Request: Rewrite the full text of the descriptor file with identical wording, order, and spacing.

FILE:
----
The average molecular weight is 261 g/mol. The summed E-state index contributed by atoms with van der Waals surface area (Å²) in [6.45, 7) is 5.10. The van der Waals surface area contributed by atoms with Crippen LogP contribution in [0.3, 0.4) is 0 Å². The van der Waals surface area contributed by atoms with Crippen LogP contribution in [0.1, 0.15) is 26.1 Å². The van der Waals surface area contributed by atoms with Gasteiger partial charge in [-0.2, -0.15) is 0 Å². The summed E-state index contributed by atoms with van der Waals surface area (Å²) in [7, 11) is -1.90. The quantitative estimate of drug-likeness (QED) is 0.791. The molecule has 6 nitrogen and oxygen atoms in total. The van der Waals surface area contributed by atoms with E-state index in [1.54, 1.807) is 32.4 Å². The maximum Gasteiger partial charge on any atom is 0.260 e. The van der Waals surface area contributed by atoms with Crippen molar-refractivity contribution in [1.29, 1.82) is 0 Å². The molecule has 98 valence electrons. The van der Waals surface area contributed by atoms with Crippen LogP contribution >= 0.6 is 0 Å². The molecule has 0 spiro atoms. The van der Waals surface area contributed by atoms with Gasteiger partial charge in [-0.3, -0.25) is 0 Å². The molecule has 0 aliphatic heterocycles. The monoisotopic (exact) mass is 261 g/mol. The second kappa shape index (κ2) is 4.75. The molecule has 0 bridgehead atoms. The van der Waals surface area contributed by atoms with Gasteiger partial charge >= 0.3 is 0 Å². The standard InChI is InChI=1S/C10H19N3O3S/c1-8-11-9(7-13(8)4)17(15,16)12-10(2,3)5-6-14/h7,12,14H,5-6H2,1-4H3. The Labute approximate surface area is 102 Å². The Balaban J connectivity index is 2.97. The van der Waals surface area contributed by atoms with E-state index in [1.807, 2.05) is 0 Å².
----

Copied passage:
The average molecular weight is 261 g/mol. The summed E-state index contributed by atoms with van der Waals surface area (Å²) in [6.45, 7) is 5.10. The van der Waals surface area contributed by atoms with Crippen LogP contribution in [0.3, 0.4) is 0 Å². The van der Waals surface area contributed by atoms with Crippen LogP contribution in [0.1, 0.15) is 26.1 Å². The van der Waals surface area contributed by atoms with Gasteiger partial charge in [-0.2, -0.15) is 0 Å². The summed E-state index contributed by atoms with van der Waals surface area (Å²) in [7, 11) is -1.90. The quantitative estimate of drug-likeness (QED) is 0.791. The molecule has 6 nitrogen and oxygen atoms in total. The van der Waals surface area contributed by atoms with E-state index in [1.54, 1.807) is 32.4 Å². The maximum Gasteiger partial charge on any atom is 0.260 e. The van der Waals surface area contributed by atoms with Crippen molar-refractivity contribution in [1.29, 1.82) is 0 Å². The molecule has 98 valence electrons. The van der Waals surface area contributed by atoms with Crippen LogP contribution >= 0.6 is 0 Å². The molecule has 0 spiro atoms. The van der Waals surface area contributed by atoms with Gasteiger partial charge in [-0.3, -0.25) is 0 Å². The molecule has 0 aliphatic heterocycles. The monoisotopic (exact) mass is 261 g/mol. The second kappa shape index (κ2) is 4.75. The molecule has 0 bridgehead atoms. The van der Waals surface area contributed by atoms with Gasteiger partial charge >= 0.3 is 0 Å². The standard InChI is InChI=1S/C10H19N3O3S/c1-8-11-9(7-13(8)4)17(15,16)12-10(2,3)5-6-14/h7,12,14H,5-6H2,1-4H3. The Labute approximate surface area is 102 Å². The Balaban J connectivity index is 2.97. The van der Waals surface area contributed by atoms with E-state index in [1.807, 2.05) is 0 Å².